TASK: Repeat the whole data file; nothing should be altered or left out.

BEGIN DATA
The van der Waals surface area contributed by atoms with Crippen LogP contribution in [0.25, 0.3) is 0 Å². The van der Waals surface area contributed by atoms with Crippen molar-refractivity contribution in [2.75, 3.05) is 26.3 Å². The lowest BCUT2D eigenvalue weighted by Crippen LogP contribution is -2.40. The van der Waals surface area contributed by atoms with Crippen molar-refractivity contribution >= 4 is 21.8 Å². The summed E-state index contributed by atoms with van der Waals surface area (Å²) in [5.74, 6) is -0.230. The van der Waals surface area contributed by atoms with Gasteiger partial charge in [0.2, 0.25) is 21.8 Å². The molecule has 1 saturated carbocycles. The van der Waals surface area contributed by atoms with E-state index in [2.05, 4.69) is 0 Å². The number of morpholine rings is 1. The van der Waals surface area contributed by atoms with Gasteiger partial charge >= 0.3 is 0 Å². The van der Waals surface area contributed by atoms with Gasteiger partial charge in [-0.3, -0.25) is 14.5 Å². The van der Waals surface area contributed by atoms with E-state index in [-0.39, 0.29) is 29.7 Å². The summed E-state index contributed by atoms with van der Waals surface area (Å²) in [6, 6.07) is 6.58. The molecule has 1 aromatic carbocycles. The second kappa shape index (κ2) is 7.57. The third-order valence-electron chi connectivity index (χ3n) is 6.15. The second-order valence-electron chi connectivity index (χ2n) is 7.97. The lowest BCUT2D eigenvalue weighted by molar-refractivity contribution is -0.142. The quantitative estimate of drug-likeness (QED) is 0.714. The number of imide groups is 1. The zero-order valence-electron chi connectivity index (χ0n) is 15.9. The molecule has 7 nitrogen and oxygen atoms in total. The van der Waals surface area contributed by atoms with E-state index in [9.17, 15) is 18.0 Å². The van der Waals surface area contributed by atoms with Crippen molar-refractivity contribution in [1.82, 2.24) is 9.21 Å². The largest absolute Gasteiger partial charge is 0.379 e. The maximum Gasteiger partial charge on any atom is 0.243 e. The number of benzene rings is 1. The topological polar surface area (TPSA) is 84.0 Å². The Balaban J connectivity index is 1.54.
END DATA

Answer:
The van der Waals surface area contributed by atoms with Crippen LogP contribution in [0.25, 0.3) is 0 Å². The van der Waals surface area contributed by atoms with Crippen molar-refractivity contribution in [2.75, 3.05) is 26.3 Å². The lowest BCUT2D eigenvalue weighted by Crippen LogP contribution is -2.40. The van der Waals surface area contributed by atoms with Crippen molar-refractivity contribution >= 4 is 21.8 Å². The summed E-state index contributed by atoms with van der Waals surface area (Å²) in [5.74, 6) is -0.230. The van der Waals surface area contributed by atoms with Gasteiger partial charge in [0.2, 0.25) is 21.8 Å². The molecule has 1 saturated carbocycles. The van der Waals surface area contributed by atoms with E-state index in [2.05, 4.69) is 0 Å². The number of morpholine rings is 1. The van der Waals surface area contributed by atoms with Gasteiger partial charge >= 0.3 is 0 Å². The van der Waals surface area contributed by atoms with Gasteiger partial charge in [-0.3, -0.25) is 14.5 Å². The van der Waals surface area contributed by atoms with E-state index in [-0.39, 0.29) is 29.7 Å². The summed E-state index contributed by atoms with van der Waals surface area (Å²) in [6, 6.07) is 6.58. The molecule has 1 aromatic carbocycles. The second kappa shape index (κ2) is 7.57. The third-order valence-electron chi connectivity index (χ3n) is 6.15. The second-order valence-electron chi connectivity index (χ2n) is 7.97. The lowest BCUT2D eigenvalue weighted by molar-refractivity contribution is -0.142. The quantitative estimate of drug-likeness (QED) is 0.714. The number of imide groups is 1. The zero-order valence-electron chi connectivity index (χ0n) is 15.9. The molecule has 7 nitrogen and oxygen atoms in total. The van der Waals surface area contributed by atoms with E-state index in [9.17, 15) is 18.0 Å². The van der Waals surface area contributed by atoms with Crippen molar-refractivity contribution in [1.82, 2.24) is 9.21 Å². The largest absolute Gasteiger partial charge is 0.379 e. The maximum Gasteiger partial charge on any atom is 0.243 e. The number of benzene rings is 1. The topological polar surface area (TPSA) is 84.0 Å². The Balaban J connectivity index is 1.54.